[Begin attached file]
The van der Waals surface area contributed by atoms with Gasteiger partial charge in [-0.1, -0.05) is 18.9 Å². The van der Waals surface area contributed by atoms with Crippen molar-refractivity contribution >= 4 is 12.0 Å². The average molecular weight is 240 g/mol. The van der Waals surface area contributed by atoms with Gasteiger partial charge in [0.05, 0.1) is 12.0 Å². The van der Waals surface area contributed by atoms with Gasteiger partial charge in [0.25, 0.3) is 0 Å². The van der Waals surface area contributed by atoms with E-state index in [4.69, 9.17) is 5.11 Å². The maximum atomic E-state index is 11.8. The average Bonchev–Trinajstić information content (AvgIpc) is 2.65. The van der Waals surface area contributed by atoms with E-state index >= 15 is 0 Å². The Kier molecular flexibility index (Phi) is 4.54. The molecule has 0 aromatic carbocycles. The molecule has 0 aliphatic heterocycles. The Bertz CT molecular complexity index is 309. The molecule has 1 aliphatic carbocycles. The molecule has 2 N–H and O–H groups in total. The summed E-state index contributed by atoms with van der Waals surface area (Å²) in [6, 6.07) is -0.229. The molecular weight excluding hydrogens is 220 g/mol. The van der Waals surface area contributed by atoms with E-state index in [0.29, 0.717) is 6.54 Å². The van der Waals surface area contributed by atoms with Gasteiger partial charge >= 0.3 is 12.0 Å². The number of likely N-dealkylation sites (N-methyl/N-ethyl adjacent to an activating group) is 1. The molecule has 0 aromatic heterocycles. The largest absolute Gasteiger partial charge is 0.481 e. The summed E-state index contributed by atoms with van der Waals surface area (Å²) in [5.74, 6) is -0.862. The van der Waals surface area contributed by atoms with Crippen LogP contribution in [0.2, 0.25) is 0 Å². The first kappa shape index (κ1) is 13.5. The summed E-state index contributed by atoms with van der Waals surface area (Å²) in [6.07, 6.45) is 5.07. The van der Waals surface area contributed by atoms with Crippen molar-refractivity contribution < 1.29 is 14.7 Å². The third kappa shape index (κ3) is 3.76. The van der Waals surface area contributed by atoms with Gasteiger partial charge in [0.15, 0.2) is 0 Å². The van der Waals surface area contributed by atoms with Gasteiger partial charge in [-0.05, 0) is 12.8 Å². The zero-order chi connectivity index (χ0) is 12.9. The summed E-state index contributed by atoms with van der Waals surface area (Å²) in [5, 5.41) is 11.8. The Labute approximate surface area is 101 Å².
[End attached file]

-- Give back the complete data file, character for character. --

The van der Waals surface area contributed by atoms with Gasteiger partial charge in [-0.1, -0.05) is 18.9 Å². The van der Waals surface area contributed by atoms with Crippen molar-refractivity contribution >= 4 is 12.0 Å². The average molecular weight is 240 g/mol. The van der Waals surface area contributed by atoms with Gasteiger partial charge in [0.05, 0.1) is 12.0 Å². The van der Waals surface area contributed by atoms with Gasteiger partial charge in [0.25, 0.3) is 0 Å². The van der Waals surface area contributed by atoms with E-state index in [4.69, 9.17) is 5.11 Å². The maximum atomic E-state index is 11.8. The average Bonchev–Trinajstić information content (AvgIpc) is 2.65. The van der Waals surface area contributed by atoms with E-state index >= 15 is 0 Å². The Kier molecular flexibility index (Phi) is 4.54. The molecule has 0 aromatic carbocycles. The molecule has 0 aliphatic heterocycles. The Bertz CT molecular complexity index is 309. The molecule has 1 aliphatic carbocycles. The molecule has 2 N–H and O–H groups in total. The summed E-state index contributed by atoms with van der Waals surface area (Å²) in [6, 6.07) is -0.229. The molecular weight excluding hydrogens is 220 g/mol. The van der Waals surface area contributed by atoms with E-state index in [0.29, 0.717) is 6.54 Å². The van der Waals surface area contributed by atoms with Gasteiger partial charge >= 0.3 is 12.0 Å². The number of likely N-dealkylation sites (N-methyl/N-ethyl adjacent to an activating group) is 1. The molecule has 0 aromatic heterocycles. The largest absolute Gasteiger partial charge is 0.481 e. The summed E-state index contributed by atoms with van der Waals surface area (Å²) in [5.74, 6) is -0.862. The van der Waals surface area contributed by atoms with Crippen LogP contribution in [0.2, 0.25) is 0 Å². The first kappa shape index (κ1) is 13.5. The summed E-state index contributed by atoms with van der Waals surface area (Å²) in [6.07, 6.45) is 5.07. The van der Waals surface area contributed by atoms with Crippen molar-refractivity contribution < 1.29 is 14.7 Å². The third kappa shape index (κ3) is 3.76. The van der Waals surface area contributed by atoms with Gasteiger partial charge in [0.15, 0.2) is 0 Å². The van der Waals surface area contributed by atoms with Gasteiger partial charge in [-0.05, 0) is 12.8 Å². The zero-order chi connectivity index (χ0) is 12.9. The summed E-state index contributed by atoms with van der Waals surface area (Å²) in [5, 5.41) is 11.8. The Labute approximate surface area is 101 Å².